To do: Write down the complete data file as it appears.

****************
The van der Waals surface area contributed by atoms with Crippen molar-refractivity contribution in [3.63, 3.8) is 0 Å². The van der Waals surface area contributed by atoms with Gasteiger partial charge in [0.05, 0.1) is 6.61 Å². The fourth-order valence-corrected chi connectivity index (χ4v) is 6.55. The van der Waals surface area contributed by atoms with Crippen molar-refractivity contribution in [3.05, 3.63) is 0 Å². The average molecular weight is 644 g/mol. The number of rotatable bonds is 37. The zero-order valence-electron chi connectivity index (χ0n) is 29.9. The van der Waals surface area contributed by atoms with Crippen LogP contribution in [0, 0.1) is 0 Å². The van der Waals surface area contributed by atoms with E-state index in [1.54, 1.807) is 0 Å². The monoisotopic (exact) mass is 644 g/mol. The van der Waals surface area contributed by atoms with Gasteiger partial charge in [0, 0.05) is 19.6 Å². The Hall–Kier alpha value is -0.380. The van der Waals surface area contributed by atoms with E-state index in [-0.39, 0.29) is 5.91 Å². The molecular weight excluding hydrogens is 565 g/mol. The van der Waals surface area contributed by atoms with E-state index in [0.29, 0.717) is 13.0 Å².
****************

The van der Waals surface area contributed by atoms with Crippen molar-refractivity contribution in [3.63, 3.8) is 0 Å². The van der Waals surface area contributed by atoms with Gasteiger partial charge in [0.05, 0.1) is 6.61 Å². The fourth-order valence-corrected chi connectivity index (χ4v) is 6.55. The van der Waals surface area contributed by atoms with Crippen molar-refractivity contribution in [3.05, 3.63) is 0 Å². The average molecular weight is 644 g/mol. The number of rotatable bonds is 37. The zero-order valence-electron chi connectivity index (χ0n) is 29.9. The van der Waals surface area contributed by atoms with Crippen LogP contribution in [0, 0.1) is 0 Å². The van der Waals surface area contributed by atoms with E-state index in [1.54, 1.807) is 0 Å². The monoisotopic (exact) mass is 644 g/mol. The van der Waals surface area contributed by atoms with Gasteiger partial charge in [0, 0.05) is 19.6 Å². The Hall–Kier alpha value is -0.380. The van der Waals surface area contributed by atoms with E-state index in [-0.39, 0.29) is 5.91 Å². The molecular weight excluding hydrogens is 565 g/mol. The van der Waals surface area contributed by atoms with E-state index in [0.29, 0.717) is 13.0 Å².